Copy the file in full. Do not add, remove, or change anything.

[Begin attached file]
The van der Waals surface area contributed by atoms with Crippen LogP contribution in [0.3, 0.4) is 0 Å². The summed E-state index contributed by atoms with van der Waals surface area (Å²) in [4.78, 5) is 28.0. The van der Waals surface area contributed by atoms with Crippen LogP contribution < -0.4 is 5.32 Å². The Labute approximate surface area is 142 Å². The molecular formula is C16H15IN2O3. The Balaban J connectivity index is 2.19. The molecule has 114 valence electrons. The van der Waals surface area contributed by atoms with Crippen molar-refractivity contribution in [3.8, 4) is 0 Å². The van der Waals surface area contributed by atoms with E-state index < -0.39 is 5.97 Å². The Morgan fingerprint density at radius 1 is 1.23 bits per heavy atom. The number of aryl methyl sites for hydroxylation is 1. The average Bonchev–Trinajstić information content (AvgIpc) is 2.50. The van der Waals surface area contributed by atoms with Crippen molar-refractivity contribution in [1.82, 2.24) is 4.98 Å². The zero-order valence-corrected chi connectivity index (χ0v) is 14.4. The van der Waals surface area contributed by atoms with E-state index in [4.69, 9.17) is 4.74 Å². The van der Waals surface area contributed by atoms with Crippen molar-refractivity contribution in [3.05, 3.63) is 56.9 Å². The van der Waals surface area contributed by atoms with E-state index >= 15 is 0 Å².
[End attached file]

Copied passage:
The van der Waals surface area contributed by atoms with Crippen LogP contribution in [0.3, 0.4) is 0 Å². The summed E-state index contributed by atoms with van der Waals surface area (Å²) in [4.78, 5) is 28.0. The van der Waals surface area contributed by atoms with Crippen LogP contribution < -0.4 is 5.32 Å². The Labute approximate surface area is 142 Å². The molecular formula is C16H15IN2O3. The Balaban J connectivity index is 2.19. The molecule has 114 valence electrons. The van der Waals surface area contributed by atoms with Crippen molar-refractivity contribution in [3.8, 4) is 0 Å². The van der Waals surface area contributed by atoms with E-state index < -0.39 is 5.97 Å². The Morgan fingerprint density at radius 1 is 1.23 bits per heavy atom. The number of aryl methyl sites for hydroxylation is 1. The average Bonchev–Trinajstić information content (AvgIpc) is 2.50. The van der Waals surface area contributed by atoms with Crippen molar-refractivity contribution in [1.82, 2.24) is 4.98 Å². The zero-order valence-corrected chi connectivity index (χ0v) is 14.4. The van der Waals surface area contributed by atoms with E-state index in [4.69, 9.17) is 4.74 Å². The van der Waals surface area contributed by atoms with Crippen molar-refractivity contribution in [3.05, 3.63) is 56.9 Å². The van der Waals surface area contributed by atoms with E-state index >= 15 is 0 Å².